May 16, 2005
EU finance ministers have agreed in principle for a tax on airline tickets to fund development aid in Africa. Countries can choose whether to make it compulsory.
European Union finance ministers yesterday agreed to impose a tax on plane tickets to fund development aid programmes in Africa, prompting despair from airlines.
EU finance ministers emerged from a meeting in Luxembourg on 14th May with an agreement in principle for a tax on airline tickets that would be compulsory in some countries, such as Belgium, France and Germany, while other countries would make the tax optional.
According to a document drawn up for the ministers’ meeting, a tax of €10 (£6.90) on airline tickets for flights within the EU and €30 on flights outside the EU would generate about €6bn for development spending.
The plan was devised by Jacques Chirac, the French President, to increase the amount of aid reaching the world’s poorest people. It was backed by Gerhard Schröder, the German Chancellor.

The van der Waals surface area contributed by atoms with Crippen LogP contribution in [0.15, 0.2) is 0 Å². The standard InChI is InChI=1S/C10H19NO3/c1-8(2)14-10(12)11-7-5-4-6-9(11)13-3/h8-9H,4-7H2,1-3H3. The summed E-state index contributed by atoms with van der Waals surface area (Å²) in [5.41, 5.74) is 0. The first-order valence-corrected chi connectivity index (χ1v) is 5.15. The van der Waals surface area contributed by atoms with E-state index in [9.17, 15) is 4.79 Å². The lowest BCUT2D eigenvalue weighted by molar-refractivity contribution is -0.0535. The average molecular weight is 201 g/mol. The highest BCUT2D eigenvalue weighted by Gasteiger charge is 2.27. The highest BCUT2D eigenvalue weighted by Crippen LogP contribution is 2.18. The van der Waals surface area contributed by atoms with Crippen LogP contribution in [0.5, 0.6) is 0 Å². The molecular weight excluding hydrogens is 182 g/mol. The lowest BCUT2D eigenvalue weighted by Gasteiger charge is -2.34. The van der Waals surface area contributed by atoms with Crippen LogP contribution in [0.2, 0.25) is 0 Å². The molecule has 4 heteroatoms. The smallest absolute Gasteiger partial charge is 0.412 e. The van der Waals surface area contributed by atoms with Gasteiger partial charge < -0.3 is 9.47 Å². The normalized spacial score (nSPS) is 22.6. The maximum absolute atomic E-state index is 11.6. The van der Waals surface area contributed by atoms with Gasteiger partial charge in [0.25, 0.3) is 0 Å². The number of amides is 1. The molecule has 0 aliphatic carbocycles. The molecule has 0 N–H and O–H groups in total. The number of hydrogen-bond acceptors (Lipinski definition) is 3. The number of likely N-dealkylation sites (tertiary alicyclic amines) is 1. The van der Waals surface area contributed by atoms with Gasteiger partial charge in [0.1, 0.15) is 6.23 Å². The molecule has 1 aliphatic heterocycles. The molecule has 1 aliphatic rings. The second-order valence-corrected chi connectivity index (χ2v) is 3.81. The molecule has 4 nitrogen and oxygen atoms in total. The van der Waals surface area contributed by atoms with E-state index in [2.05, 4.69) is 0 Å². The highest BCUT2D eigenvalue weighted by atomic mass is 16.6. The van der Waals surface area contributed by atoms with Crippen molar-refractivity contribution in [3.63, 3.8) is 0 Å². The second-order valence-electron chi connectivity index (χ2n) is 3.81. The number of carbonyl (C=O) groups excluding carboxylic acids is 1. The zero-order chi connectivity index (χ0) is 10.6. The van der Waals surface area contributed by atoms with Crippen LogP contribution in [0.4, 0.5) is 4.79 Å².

The EU’s executive commission will hammer out the details of the ticket tax ahead of the ministers’ next meeting on June 7. However, the plan will run into strong opposition from airlines, which will lobby energetically for the idea to be abandoned.
Airlines have predictably attacked the tax, describing it as “absurd”, “illogical”, “misguided and unhelpful”.
A Treasury official said that Gordon Brown, the chancellor, is considering whether to introduce the tax. It will be interesting to see whether Gordon’s Brown’s stated conerns about poverty and aid will be relegated behind the desire to maintain the £ 9 billion tax avoidance currently enjoyed by the aviation industry.